Microsoft drops Internet Explorer browser and redirects users to Edge | Internet Explorer

Microsoft has announced that it will kill off its much-maligned old internet browser Internet Explorer nearly 27 years after it graced desktops in 1995.

Starting June 15, the desktop app will be disabled and users will be redirected to Microsoft’s Edge browser instead.

Internet Explorer was the gateway to the Internet for people born before Generation Z, at a time when Microsoft dominated the world of technology, before Google, Facebook and TikTok, and the browser had to be installed on computers at home. using a CD-rom.

Microsoft’s market dominance is due to its bundling of software under the Windows operating system. The experience was often slow, and when the faster competition came with Mozilla’s Firefox and later Google Chrome, people jumped ship in droves.

Although Chrome, which dominates the market, suffers from the same problems as Internet Explorer, the abandonment of the need to support the old browser will be a relief for web developers.

I haven’t done web development in a very long time, but the last time I did, having to support IE6 in a world where Firefox existed was a constant source of frustration. The glory days of IE were 1998, dial-up, the very first Internet experience, learning manual HTML code for fun…

—Cameron Patrick (@camjpatrick) June 15, 2022

In a submission to an Australian competition regulator’s web browser market review, Microsoft said its decision to abandon Internet Explorer was largely because web developers were less likely to make their sites compatible. with Internet Explorer.

The submission said that “after years of trying to resolve incompatibilities as they arose with various websites – including some of the most popular on the internet”, the company has finally decided that to continue to differentiate of Chrome with a single-proprietary web platform “didn’t make sense anymore”.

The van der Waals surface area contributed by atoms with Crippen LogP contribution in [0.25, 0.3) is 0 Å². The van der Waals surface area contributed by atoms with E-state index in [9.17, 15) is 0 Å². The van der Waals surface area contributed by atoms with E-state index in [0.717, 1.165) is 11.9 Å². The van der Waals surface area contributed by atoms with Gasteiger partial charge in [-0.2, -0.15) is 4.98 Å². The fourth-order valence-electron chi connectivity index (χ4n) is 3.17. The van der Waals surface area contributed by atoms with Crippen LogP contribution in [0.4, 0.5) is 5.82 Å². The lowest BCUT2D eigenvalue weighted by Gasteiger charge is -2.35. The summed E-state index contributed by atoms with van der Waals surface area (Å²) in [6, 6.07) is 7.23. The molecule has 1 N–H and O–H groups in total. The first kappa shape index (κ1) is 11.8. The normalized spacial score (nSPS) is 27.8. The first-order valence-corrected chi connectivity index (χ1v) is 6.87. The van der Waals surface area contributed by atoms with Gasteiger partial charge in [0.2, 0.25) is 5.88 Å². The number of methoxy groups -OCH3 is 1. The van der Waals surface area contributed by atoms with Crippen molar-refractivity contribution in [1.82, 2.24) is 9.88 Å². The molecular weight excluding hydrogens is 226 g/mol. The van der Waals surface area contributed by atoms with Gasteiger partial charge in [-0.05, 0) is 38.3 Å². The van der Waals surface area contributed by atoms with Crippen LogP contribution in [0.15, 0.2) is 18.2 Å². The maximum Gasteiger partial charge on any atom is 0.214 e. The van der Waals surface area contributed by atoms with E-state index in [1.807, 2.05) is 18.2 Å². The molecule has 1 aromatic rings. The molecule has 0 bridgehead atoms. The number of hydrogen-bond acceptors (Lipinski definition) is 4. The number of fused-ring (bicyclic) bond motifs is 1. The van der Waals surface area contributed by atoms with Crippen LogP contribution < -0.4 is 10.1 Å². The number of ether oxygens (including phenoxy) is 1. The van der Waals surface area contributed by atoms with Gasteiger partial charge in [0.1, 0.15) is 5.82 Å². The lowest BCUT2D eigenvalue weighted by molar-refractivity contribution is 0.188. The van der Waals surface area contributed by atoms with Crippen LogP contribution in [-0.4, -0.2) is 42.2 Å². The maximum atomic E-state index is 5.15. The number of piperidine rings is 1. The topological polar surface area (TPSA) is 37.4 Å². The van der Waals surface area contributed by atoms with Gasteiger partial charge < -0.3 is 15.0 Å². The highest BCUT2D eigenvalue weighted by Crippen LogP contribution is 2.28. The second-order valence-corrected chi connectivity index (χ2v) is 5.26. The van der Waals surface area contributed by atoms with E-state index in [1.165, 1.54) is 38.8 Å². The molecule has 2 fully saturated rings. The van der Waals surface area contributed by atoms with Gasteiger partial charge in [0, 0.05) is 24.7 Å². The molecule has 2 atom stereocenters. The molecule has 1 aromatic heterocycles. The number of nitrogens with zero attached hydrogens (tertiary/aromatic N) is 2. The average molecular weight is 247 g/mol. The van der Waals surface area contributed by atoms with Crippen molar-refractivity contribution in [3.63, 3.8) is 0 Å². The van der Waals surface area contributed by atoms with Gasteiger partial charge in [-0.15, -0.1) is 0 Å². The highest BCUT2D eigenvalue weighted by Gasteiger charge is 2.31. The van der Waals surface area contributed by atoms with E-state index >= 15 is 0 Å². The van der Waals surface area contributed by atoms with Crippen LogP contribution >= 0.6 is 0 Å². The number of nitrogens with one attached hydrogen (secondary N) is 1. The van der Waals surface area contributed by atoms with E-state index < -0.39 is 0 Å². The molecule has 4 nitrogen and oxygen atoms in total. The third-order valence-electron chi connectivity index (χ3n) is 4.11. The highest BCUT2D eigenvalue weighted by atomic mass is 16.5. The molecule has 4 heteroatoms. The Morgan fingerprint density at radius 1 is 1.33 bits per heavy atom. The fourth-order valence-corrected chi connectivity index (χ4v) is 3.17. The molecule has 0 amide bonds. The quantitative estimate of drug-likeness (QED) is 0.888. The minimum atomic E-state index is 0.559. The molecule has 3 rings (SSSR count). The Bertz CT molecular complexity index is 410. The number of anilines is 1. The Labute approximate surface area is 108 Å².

Chances are you haven’t used Internet Explorer for many years, if ever. Microsoft nudged people away from it in favor of the Edge browser, which launched in 2015 and is based on Google’s open-source Chromium.

The company ended support for Internet Explorer in Teams in 2020 and announced plans to end support for Internet Explorer 11 in Windows 10 and Microsoft 365 web browsers in August 2020.

If there is a relic website that still requires Internet Explorer to open it, people using the Edge browser will be able to run it in “IE mode”.

Despite the gradual disappearance of Internet Explorer, it still enjoys a strong reputation. A survey by Roy Morgan commissioned by the Australian Competition and Consumer Commission in September 2021 found that the most popular browsers were Chrome (95%), followed by Internet Explorer (85%), Firefox (81%) , Apple Safari (80%) and Edge (69%).

The same survey revealed that only 28% of people used Internet Explorer on their computer, compared to 81% who used Chrome, including 73% of Apple users. The main reason people gave for using Internet Explorer was that it came pre-installed on their computer and there was no reason to use any other browser.

While Windows’ built-in web browser might have been a boon for Microsoft in the past, the company said people now know about other options, and on desktop computers, Microsoft Edge only has a share of 9% market.

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